Coquettish socialite Kay Elliott has set her cap for Alan Ward, an associate in her father's law firm. But while pursuing Alan, she must fend off the advances of a greedy fortune-hunter, ... See full summary »
With time on his hands during a business trip, Jimmy Decker (who's engaged to his boss's daughter) romances small-town church organist Marion Cullen, who follows him to New York only to ... See full summary »
Racketeer Tony Gazotti is thankful that lawyer Jackson Durant helps him beat a murder rap, but Durant just does it for the thrill of it and refuses payment. Durant's defense of mobsters ... See full summary »
W.S. Van Dyke
'Rainbow Girls' has just opened and closed on Broadway when Dixie, a actress in it, runs into smooth talking Hollywood Director Frank Buelow. He tells her she would be a natural, promises ... See full summary »
Vice lord Dominic has brought Swifty Dorgan east to do a job for him. When Swifty appears to have died falling from a train, detective Henderson impersonates him hoping to get into the mob.... See full summary »
Edward F. Cline
Edward G. Robinson,
A crippled puppeteer rescues an abused young boy and turns the boy into a great ballet dancer. Complications ensue when, as a young man, the dancer falls in love with a young woman the ... See full summary »
Lonely in his English country estate, Sir Basil decides to gather his grown (albeit illegitimate) children around him in his declining years. He uses a ledger which keeps track of the ... See full summary »
Robert Z. Leonard
C. Aubrey Smith
Paul Vanderkill is extraordinarily wealthy because his grandfather happened to buy farmland in what was to become Midtown Manhattan. The Loveland Dance Hall is one of the tenants of the ... See full summary »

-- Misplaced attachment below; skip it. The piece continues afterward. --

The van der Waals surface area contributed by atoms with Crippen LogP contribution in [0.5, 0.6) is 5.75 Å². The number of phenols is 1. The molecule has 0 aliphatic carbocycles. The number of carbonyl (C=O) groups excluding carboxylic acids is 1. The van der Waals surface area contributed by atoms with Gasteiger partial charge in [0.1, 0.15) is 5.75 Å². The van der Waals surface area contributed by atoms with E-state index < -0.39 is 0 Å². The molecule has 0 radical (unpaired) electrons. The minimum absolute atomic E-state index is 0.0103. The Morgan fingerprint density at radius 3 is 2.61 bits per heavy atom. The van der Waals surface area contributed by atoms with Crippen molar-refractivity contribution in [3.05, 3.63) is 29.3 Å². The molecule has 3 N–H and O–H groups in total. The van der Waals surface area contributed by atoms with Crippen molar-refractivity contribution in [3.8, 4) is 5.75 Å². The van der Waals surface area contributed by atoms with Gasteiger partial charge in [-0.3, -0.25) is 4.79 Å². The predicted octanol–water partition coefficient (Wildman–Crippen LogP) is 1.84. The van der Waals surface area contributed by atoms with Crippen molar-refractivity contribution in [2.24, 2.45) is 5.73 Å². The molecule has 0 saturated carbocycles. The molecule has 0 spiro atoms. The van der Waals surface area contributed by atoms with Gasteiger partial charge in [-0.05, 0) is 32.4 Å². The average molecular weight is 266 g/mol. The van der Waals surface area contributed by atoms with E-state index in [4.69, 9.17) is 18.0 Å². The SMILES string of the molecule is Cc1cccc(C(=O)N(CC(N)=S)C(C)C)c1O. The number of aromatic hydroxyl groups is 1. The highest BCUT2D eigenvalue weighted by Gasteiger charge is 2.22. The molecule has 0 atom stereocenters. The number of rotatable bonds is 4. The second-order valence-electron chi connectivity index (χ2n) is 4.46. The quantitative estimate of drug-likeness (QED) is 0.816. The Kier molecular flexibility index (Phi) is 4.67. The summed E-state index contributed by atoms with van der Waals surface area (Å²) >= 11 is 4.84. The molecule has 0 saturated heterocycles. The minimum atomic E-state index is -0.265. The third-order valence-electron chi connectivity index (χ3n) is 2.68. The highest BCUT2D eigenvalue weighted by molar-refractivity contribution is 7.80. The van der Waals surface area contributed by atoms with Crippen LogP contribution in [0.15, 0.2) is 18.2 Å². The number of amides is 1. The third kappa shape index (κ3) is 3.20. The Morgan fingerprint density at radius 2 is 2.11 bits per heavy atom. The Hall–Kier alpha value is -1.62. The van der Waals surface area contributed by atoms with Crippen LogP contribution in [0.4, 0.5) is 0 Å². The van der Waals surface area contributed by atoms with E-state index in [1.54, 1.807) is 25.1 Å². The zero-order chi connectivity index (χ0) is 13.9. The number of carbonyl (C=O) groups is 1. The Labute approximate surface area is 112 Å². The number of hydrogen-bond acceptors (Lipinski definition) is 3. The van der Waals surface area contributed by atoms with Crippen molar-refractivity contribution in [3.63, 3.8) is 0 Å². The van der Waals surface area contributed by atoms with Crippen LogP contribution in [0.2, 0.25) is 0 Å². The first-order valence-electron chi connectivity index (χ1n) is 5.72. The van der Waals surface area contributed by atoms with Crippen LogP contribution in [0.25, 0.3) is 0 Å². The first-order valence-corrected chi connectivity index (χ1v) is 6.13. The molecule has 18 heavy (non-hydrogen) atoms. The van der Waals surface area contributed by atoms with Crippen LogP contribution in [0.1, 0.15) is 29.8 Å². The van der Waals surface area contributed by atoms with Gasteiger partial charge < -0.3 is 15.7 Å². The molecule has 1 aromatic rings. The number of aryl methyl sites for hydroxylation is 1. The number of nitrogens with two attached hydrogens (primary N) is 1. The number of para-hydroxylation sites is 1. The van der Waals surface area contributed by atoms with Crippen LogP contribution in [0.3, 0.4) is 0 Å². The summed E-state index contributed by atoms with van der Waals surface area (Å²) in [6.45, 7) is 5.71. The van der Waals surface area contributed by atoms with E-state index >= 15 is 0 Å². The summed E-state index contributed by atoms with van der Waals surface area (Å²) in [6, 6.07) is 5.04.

Coquettish socialite Kay Elliott has set her cap for Alan Ward, an associate in her father's law firm. But while pursuing Alan, she must fend off the advances of a greedy fortune-hunter, who is aided and abetted by his equally voracious sister. Written by
Dan Navarro <firstname.lastname@example.org>
In a separately filmed trailer, Vitaphone production reel #4129, Alice White speaks to the audience about the picture. See more »
Miss Kay Elliott / requests the honor of your presence / at an informal party given / in Honor of her Annual Expulsion / from Miss Baynor's Select School / for Young Ladies // Embassy Roof / Saturday May third / ten P. M. until?---
See more »
Composer unknown (probably Sam H. Stept)
Played during the opening credits and often as background music
Played as dance music at the country club and sung ("I often wonder if you cared ...") by an unidentified trio
Hummed by Paul Page See more »
I won't get into the plot. Almost all the other reviewers thought it necessary to ruin the movie for those who haven't seen it.
I won't get into whether Myrna Loy was hot or was good actress. Plenty of other reviewers thought she was the star of this show, and they spent way too much time on a third-billed starlet with a throwaway role. Remove her role, and the movie marches on. No script changes would be needed besides removing her few forgettable lines.
I will talk about Alice White. This is a woman who in real life or in almost all of her movies was the ultimate vamp. I wouldn't trust her to take out the trash, but good golly, is she ever a "Naughty Flirt." This is a movie that I would like to see every couple of years. Ms. White is quite an unusual actress. She had more talent than most actresses. She could have been a star in many different fields of entertainment. She chose movies, and she chose to be the woman who destroyed marriages and men.
Myrna, as popular as she was, had very little talent compared to Alice. People remember Myrna, but it's mostly due to the movies she was cast in. And everybody has forgotten Alice for basically the same reason. In this movie, Myrna is a quite distasteful person, but still, some reviewers somehow find her attractive and her acting compelling. I don't know what they were watching. She was simply a word that begins with B and rhymes with "witch." Not a stretch for her.
My one and only criticism of this delightful romp is that I absolutely hate how Hollywood of the '30s kept representing the common man as outrageously rich and decadent. None of the characters in this movie had a clue about the horrible despair permeating America due to the Crash of '29.
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